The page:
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Review - Frameline30: San Francisco LGBT Film Festival
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San Francisco Gay, Lesbian, Bisexual, Transgender Film Festival

 

Frameline 30celebrates a milestone this week with the 30th anniversary of the San Francisco International Lesbian, Gay, Bisexual and Transgender Film Festivalshowcasing United States feature films, world cinema features, documentaries, shorts and family film.  The festival highlights the current state of queer cinema with an extraordinary collection of films playing June 15-25th at the Castro, Roxie, Victoria, Empire and Parkway theatres.

 

We’ve had a chance to preview a number of selections and can say that this year’s offerings represent a new level of attainment in gay cinema--the acting is powerful all around, the guys are cuter, the girls are cuter, the direction and production values are superior and the themes are particularly substantive, current and relevant.  Several important works of art are showcased.  At the very least, we recommend you check it out. (Dates and times of screenings can be found at www.frameline.org)  Here is our take on some of the offerings:

 

 

Another Gay Movie

(directed by Todd Stephens, 92 minutes, 2006 USA)

 

Not for the squeamish!  Four horny gay teens make a pact to lose their anal virginity before the end of the summer.  A send up of raunchy, rowdy teen sex comedies, Another Gay Movie pushes the envelope in its celebration of gay sexuality.  No teen angst here—being gay is as natural as home-made quiche.  Despite some unevenness, director Todd Stephens (Co-Producer/Writer of Edge of Seventeen) presents some very sexy scenes amid some decidedly extreme moments which may be too much for some viewers to handle. If Porky’s, American Pie, There’s Something About Mary, Eurotrip, and Scary Movie are your kind of flicks, then you’ll likely find Another Gay Movie to be a hilarious extension of the genre.

 

 

Boy Culture 

(directed by Q. Alan Brocka, 87 minutes, 2006 USA)

 

A hunky young gay hustler named X is up for almost anything that pays, but is careful with his own heart and not past his own dreams of love and lust for his roommate Andrew, a dreamboat with one foot out of the closet.  His other roommate, teenaged Joey has a smoldering crush on X.  But X’s world is rocked when he meets a new client, Gregory, a sophisticated older man seeming more interested in X’s mind and dilemmas than in his usual stud services.  X is given the opportunity to see different sides of himself which results in some scary vulnerability and insightful resolution.  Directed with style, written with a deft mix of irony, pathos and sexiness, and featuring a handsome cast of studs, along with exceptional acting by young and old alike, Boy Culture displays both a naturalness and a rare chemistry between the actors that make it absorbing viewing while providing insightful commentary on contemporary gay culture.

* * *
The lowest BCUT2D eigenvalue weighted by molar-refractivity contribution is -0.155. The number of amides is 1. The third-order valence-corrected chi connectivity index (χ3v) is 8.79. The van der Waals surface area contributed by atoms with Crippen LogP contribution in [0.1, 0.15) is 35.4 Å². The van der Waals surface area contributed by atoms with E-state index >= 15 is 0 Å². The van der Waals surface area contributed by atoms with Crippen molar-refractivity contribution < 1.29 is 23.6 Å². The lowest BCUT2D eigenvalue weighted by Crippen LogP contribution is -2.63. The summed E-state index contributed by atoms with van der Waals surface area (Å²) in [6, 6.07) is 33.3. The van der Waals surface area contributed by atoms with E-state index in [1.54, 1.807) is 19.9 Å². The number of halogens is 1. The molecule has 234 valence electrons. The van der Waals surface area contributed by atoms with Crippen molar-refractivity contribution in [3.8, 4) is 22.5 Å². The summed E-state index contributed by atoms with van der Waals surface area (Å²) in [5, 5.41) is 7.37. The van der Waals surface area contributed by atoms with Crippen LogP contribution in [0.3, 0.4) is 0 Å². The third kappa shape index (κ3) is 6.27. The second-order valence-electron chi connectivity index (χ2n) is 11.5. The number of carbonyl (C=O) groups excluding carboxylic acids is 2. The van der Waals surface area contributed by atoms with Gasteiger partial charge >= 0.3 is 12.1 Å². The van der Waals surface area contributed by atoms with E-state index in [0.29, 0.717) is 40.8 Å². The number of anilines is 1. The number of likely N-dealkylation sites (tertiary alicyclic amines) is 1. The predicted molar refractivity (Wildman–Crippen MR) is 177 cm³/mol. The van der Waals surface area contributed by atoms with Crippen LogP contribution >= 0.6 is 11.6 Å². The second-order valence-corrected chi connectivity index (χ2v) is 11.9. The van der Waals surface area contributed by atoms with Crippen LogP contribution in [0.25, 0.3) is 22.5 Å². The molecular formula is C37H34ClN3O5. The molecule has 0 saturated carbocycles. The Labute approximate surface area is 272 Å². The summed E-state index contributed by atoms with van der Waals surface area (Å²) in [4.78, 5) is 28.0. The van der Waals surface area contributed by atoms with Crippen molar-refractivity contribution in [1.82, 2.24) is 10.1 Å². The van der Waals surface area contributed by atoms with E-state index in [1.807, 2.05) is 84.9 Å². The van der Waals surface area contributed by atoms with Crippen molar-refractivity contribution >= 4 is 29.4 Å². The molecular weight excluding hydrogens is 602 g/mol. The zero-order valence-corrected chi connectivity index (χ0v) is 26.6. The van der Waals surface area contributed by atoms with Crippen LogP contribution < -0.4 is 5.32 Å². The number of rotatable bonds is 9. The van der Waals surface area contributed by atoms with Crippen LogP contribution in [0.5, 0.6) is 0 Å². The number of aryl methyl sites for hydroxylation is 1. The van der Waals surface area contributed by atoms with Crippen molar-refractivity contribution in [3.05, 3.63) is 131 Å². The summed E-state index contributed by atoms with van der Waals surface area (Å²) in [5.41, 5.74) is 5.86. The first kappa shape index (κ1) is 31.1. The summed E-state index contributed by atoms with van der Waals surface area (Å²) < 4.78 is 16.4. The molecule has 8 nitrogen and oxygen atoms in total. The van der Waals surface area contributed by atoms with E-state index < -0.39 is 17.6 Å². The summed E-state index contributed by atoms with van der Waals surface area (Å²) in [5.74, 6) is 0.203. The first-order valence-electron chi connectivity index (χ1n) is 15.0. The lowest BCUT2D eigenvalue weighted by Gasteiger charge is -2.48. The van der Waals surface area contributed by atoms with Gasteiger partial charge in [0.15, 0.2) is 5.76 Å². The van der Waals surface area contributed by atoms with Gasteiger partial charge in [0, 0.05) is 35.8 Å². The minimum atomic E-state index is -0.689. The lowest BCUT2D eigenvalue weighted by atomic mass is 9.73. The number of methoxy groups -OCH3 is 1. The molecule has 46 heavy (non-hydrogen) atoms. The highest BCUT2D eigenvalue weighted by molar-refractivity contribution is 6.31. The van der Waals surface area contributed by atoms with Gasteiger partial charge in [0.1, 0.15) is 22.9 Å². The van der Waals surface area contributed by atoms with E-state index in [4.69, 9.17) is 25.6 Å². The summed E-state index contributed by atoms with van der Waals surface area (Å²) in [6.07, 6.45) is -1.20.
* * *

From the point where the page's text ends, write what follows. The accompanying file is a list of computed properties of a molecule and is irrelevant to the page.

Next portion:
Boys School

 
Another selection of shorts showing that school can be a tough place for a budding homosexual.  Homo High School depicts Daniel’s confusion when his parents transfer him to a new school where he’s taught to mince, lisp and ‘throw like a girl’.  While the film could benefit from a larger budget and more deft handling, it’s point is well made and welcome. Boys Grammar presents bullying taken to unimaginably violent extremes and may disturb some viewers even while its point remains murky.  This compilation is particularly notable for Sissy Frenchfry, a film about West Beach High, where the school’s most popular kid (who is named Sissy Frenchfry) must fight conservative newcomer Bodey McDodey in the election for student body president (which derives its inspiration from the current so-called cultural wars).
 
 
Broken Sky

(directed by Julian Hernandez, 140 minutes, 35mm, in Spanish with English subtitles, 2005 Mexico)

 

A breakthrough film of great emotional depth.  The second feature of director Julian Hernandez follows university students Jonas and Gerardo who share a ravishing love and sexual abandon for one another until Jonas’ attention turns to another young man.  Powerful, impassioned, compelling performances by the striking leads combine with bravura direction, gorgeous use of color, artistic restraint and daring yet hypnotic pacing to create a uniquely satisfying achievement.

 

 

Camp Out 

(directed by Kirk Marcolina and Larry Grimaldi, 78 minutes, video, 2005 USA)